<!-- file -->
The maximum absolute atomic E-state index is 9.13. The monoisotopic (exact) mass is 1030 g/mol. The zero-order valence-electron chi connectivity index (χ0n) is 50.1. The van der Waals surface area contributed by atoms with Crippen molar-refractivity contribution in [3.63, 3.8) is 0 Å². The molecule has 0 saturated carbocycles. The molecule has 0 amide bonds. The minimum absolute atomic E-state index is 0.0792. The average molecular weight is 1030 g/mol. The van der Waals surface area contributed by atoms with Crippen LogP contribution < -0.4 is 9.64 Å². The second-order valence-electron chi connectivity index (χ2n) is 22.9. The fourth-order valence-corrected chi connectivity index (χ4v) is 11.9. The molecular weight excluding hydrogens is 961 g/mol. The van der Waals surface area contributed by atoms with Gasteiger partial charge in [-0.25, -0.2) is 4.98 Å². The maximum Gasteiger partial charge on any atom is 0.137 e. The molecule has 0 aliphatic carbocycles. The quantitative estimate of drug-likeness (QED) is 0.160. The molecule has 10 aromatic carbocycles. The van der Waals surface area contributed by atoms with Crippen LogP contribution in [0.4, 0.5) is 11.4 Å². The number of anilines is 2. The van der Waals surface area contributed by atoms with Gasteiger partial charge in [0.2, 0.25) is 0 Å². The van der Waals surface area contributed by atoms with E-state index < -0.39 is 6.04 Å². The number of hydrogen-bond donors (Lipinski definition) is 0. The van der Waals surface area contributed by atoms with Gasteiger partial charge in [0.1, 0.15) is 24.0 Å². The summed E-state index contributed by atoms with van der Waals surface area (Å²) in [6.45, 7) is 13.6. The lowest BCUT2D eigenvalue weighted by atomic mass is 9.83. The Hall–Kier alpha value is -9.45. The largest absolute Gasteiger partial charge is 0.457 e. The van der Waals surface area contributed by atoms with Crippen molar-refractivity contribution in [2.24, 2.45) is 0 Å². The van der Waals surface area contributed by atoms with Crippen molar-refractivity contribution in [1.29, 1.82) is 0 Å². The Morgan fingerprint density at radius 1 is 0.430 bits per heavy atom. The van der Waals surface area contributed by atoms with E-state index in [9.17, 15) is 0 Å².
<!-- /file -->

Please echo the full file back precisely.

The maximum absolute atomic E-state index is 9.13. The monoisotopic (exact) mass is 1030 g/mol. The zero-order valence-electron chi connectivity index (χ0n) is 50.1. The van der Waals surface area contributed by atoms with Crippen molar-refractivity contribution in [3.63, 3.8) is 0 Å². The molecule has 0 saturated carbocycles. The molecule has 0 amide bonds. The minimum absolute atomic E-state index is 0.0792. The average molecular weight is 1030 g/mol. The van der Waals surface area contributed by atoms with Crippen LogP contribution < -0.4 is 9.64 Å². The second-order valence-electron chi connectivity index (χ2n) is 22.9. The fourth-order valence-corrected chi connectivity index (χ4v) is 11.9. The molecular weight excluding hydrogens is 961 g/mol. The van der Waals surface area contributed by atoms with Gasteiger partial charge in [-0.25, -0.2) is 4.98 Å². The maximum Gasteiger partial charge on any atom is 0.137 e. The molecule has 0 aliphatic carbocycles. The quantitative estimate of drug-likeness (QED) is 0.160. The molecule has 10 aromatic carbocycles. The van der Waals surface area contributed by atoms with Crippen LogP contribution in [0.4, 0.5) is 11.4 Å². The number of anilines is 2. The van der Waals surface area contributed by atoms with Gasteiger partial charge in [0.2, 0.25) is 0 Å². The van der Waals surface area contributed by atoms with E-state index < -0.39 is 6.04 Å². The number of hydrogen-bond donors (Lipinski definition) is 0. The van der Waals surface area contributed by atoms with Gasteiger partial charge in [0.1, 0.15) is 24.0 Å². The summed E-state index contributed by atoms with van der Waals surface area (Å²) in [6.45, 7) is 13.6. The lowest BCUT2D eigenvalue weighted by atomic mass is 9.83. The Hall–Kier alpha value is -9.45. The largest absolute Gasteiger partial charge is 0.457 e. The van der Waals surface area contributed by atoms with Crippen molar-refractivity contribution in [2.24, 2.45) is 0 Å². The van der Waals surface area contributed by atoms with Crippen molar-refractivity contribution in [1.29, 1.82) is 0 Å². The Morgan fingerprint density at radius 1 is 0.430 bits per heavy atom. The van der Waals surface area contributed by atoms with E-state index in [9.17, 15) is 0 Å².